Commitment is not measured by how strongly you feel about something, but by what you are willing to give up.
At one extreme there are causes and beliefs and people that folks are willing to give up their life for. At the other extreme sometimes you’re not willing to give up your seat on the couch for something. We often hear talk of pursuing your dream relentlessly as if commitment is the only thing you need for success. But I’ve pointed out before that crazy people are committed too (pun intended). If you’re old enough (or a long time reader) you’ll know where this picture is from and why I chose it.
I believe the problem is not the level of commitment, but the mis-match of commitment. The relative (rather than absolute) level of commitment.
Some businesses require more commitment than others. It’s often a function of context. If you’re in startup mode, or if there’s a lot of uncertainty in your market, then the level of commitment needed to succeed is likely to be high. If you’re executing on a plan that’s been working well for a while, then maybe you don’t need to give up so many weekends to keep things going – it requires less commitment.
What you give up may be more important than how much.
We’ve all heard about successful companies that get complacent – their plan has been working so well they’re no longer willing to give up the old ways of doing things. Then another company comes along and eats their lunch. In these cases the successful company maybe more willing to give money and even time to the problem. It’s just that what’s needed is to give up something else: old habits. Here you can measure commitment by willingness to give up old ideas and practices; not by willingness to give up money or nights and weekends.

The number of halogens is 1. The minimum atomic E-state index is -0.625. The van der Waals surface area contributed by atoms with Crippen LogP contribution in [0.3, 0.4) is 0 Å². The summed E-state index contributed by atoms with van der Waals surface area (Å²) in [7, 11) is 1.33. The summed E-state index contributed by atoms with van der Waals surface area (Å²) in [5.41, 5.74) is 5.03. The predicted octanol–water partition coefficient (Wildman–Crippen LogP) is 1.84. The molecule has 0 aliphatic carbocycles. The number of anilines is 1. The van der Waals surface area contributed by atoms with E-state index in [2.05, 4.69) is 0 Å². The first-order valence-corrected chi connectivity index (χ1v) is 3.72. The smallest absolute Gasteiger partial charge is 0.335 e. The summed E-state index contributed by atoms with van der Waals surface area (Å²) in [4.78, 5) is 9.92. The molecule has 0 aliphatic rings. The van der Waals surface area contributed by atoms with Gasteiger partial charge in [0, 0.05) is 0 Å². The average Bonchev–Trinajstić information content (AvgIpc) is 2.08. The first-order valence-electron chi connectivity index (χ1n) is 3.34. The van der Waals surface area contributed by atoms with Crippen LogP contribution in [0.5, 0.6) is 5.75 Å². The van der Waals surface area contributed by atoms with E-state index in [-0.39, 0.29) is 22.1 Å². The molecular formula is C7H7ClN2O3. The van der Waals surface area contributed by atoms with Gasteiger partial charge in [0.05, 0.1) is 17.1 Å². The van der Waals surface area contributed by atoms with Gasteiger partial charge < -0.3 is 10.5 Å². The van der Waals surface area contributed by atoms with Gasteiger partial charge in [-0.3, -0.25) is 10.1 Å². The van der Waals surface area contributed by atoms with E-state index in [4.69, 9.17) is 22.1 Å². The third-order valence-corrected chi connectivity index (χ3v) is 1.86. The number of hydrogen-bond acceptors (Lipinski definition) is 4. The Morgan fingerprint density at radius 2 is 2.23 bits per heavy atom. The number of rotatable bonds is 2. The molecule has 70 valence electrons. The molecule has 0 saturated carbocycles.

This is why we say to startups when getting out there with an MVP, “Find those early adopters.” They are more willing to give up some of the niceties and features that less committed (more mainstream) customers will require. You can deal with them later: after you’ve found a business model that can scale.
Business partners and especially co-founders need to match their level of commitment: to each other and to the requirements of the company. If they assume a willingness to give up equivalent levels of money or time and that proves not to be the case, it’s a recipe for trouble. This is why investors encourage founders to have a vesting schedule. If things change and someone’s level of commitment to the company wanes, then their compensation (in the form of stock) should as well.